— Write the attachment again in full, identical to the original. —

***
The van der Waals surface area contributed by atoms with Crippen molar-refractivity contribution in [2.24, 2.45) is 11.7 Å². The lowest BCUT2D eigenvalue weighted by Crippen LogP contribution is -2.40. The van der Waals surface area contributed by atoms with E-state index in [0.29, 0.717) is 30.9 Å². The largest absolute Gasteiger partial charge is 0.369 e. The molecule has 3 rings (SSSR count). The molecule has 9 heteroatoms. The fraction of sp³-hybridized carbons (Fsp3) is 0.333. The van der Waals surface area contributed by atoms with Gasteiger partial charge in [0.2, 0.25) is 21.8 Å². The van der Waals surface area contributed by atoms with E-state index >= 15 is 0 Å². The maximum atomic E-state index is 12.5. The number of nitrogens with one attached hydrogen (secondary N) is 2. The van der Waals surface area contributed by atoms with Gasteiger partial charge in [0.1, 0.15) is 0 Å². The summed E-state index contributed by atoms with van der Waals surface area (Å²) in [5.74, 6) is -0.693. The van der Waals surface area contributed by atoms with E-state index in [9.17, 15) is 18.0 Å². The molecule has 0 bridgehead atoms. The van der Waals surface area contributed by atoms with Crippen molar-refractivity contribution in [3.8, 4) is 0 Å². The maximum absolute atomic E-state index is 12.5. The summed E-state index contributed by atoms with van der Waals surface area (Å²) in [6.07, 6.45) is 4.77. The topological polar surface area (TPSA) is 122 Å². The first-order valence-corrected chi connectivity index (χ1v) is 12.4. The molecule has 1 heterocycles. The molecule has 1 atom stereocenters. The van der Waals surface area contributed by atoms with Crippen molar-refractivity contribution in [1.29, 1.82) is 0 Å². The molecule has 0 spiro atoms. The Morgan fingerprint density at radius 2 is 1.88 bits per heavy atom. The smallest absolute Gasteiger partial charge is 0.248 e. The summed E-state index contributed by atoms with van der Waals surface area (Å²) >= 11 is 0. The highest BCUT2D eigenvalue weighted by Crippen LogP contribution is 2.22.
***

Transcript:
The van der Waals surface area contributed by atoms with Crippen molar-refractivity contribution in [2.24, 2.45) is 11.7 Å². The lowest BCUT2D eigenvalue weighted by Crippen LogP contribution is -2.40. The van der Waals surface area contributed by atoms with E-state index in [0.29, 0.717) is 30.9 Å². The largest absolute Gasteiger partial charge is 0.369 e. The molecule has 3 rings (SSSR count). The molecule has 9 heteroatoms. The fraction of sp³-hybridized carbons (Fsp3) is 0.333. The van der Waals surface area contributed by atoms with Gasteiger partial charge in [0.2, 0.25) is 21.8 Å². The van der Waals surface area contributed by atoms with E-state index >= 15 is 0 Å². The maximum atomic E-state index is 12.5. The number of nitrogens with one attached hydrogen (secondary N) is 2. The van der Waals surface area contributed by atoms with Gasteiger partial charge in [0.1, 0.15) is 0 Å². The summed E-state index contributed by atoms with van der Waals surface area (Å²) in [5.74, 6) is -0.693. The van der Waals surface area contributed by atoms with E-state index in [9.17, 15) is 18.0 Å². The molecule has 0 bridgehead atoms. The van der Waals surface area contributed by atoms with Crippen molar-refractivity contribution in [3.8, 4) is 0 Å². The maximum absolute atomic E-state index is 12.5. The summed E-state index contributed by atoms with van der Waals surface area (Å²) in [6.07, 6.45) is 4.77. The topological polar surface area (TPSA) is 122 Å². The first-order valence-corrected chi connectivity index (χ1v) is 12.4. The molecule has 1 heterocycles. The molecule has 1 atom stereocenters. The van der Waals surface area contributed by atoms with Crippen molar-refractivity contribution in [1.29, 1.82) is 0 Å². The molecule has 0 spiro atoms. The Morgan fingerprint density at radius 2 is 1.88 bits per heavy atom. The smallest absolute Gasteiger partial charge is 0.248 e. The summed E-state index contributed by atoms with van der Waals surface area (Å²) >= 11 is 0. The highest BCUT2D eigenvalue weighted by Crippen LogP contribution is 2.22.